Alcohol dependence is an illness characterized by habitual, compulsive, long-term, heavy alcohol consumption and the development of withdrawal symptoms when drinking is stopped suddenly.
Causative factors that interact in the development of alcohol dependence include: personality, environment, and addictive nature of alcohol. People of an inadequate, insecure, or immature personality are at greater risk. Environmental factors are important, especially the ready availability, affordability, and widespread social acceptance of alcohol.
Development of dependence
Alcohol dependence usually develops in four main stages that occur over a number of years and merge imperceptibly. In the first phase, tolerance (being able to drink more alcohol before experiencing its effects) develops in the heavy social drinkers. In the second phase, the drinker experiences memory lapses relating to events during the drinking episodes. In the third phase, there is loss of control over alcohol consumption. The final phase is characterized by prolonged binges of intoxication, and mental of physical complications.
Symptoms and effects
Behavioral symptoms of alcohol dependence are varied, and they can include grandiose, aggressive, or furtive behavior; personality changes (such as irritability, jealousy, or uncontrolled anger); neglect of food intake and personal appearance; and lengthy periods of intoxication.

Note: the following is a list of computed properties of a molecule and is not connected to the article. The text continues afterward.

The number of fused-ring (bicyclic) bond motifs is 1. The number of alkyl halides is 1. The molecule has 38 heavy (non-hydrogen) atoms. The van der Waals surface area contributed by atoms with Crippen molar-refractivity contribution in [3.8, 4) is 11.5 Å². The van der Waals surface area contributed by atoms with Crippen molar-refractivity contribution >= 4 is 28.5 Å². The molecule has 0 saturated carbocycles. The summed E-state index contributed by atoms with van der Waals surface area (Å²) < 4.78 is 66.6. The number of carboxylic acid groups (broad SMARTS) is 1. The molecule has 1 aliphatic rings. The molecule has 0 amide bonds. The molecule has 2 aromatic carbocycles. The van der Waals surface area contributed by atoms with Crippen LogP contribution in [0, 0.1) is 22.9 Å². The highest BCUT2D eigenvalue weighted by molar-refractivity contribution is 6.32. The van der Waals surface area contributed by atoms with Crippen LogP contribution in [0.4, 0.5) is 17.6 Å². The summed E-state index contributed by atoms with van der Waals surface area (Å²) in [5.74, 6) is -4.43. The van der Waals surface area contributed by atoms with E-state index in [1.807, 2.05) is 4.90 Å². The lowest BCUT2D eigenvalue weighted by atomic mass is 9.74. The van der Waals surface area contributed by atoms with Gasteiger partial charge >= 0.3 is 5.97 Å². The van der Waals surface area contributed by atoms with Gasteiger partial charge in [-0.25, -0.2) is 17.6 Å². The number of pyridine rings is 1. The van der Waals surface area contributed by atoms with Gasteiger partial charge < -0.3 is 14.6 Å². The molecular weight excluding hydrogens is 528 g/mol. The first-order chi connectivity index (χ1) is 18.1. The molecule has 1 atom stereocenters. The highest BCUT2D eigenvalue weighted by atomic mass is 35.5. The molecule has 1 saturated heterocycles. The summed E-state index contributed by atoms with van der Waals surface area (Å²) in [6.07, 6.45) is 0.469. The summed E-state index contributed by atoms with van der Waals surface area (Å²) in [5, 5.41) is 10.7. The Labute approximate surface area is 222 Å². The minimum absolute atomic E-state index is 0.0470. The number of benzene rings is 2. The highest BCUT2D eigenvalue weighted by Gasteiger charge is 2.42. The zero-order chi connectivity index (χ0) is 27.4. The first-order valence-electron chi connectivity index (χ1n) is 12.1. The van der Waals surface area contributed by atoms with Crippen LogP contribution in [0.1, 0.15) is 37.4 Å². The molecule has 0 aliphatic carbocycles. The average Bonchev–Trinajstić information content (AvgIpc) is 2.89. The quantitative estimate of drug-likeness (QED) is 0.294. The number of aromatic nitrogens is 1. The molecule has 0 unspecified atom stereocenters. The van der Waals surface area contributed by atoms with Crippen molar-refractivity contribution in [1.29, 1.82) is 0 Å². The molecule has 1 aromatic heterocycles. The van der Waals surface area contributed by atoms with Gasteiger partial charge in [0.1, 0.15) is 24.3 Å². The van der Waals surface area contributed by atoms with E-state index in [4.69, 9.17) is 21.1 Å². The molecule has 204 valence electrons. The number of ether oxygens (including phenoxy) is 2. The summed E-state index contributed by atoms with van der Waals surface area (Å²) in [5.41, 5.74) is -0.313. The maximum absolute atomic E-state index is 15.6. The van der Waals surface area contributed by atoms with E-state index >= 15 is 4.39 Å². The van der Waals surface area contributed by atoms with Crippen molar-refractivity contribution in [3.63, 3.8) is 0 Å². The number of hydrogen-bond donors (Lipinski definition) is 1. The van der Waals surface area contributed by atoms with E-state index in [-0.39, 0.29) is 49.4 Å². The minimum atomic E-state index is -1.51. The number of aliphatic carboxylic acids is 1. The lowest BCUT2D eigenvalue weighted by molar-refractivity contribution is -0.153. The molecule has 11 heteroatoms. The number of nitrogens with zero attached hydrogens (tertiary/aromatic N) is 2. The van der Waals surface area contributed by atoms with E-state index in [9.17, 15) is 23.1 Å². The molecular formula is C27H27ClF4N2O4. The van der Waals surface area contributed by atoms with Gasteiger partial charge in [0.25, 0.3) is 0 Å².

Physical symptoms of the condition may include nausea, vomiting, or shaking in the morning; abdominal pain; cramps; numbness or tingling; weakness in the legs and hands; enlarged blood vessels in the face; irregular pulse; unsteadiness; confusion; memory lapses; and incontinence. Sudden withdrawal from alcohol may lead to delirium tremens (severe shakes, hallucinations, and convulsions). Alcohol dependant persons are more susceptible than others to a variety of physical and mental disorders.
Many problem drinkers require medical help in overcoming their physical withdrawal symptoms (detoxification) when they stop drinking alcohol, followed by long term treatment. There are different methods of treatment, which may be combined.
Psychological treatments for alcohol dependence involve psychotherapy and are commonly carried out as group therapy. Social treatments may offer practical help, such as with problems at work, and tend to involve family members in the process. Physical treatment includes the use of disulfiram, a drug that sensitizes the drinker to alcohol so that he or she experiences unpleasant side effects when drinking, or acamprosate, which helps to reduce craving.
Alcoholics Anonymous and other self help organizations can provide support and advice.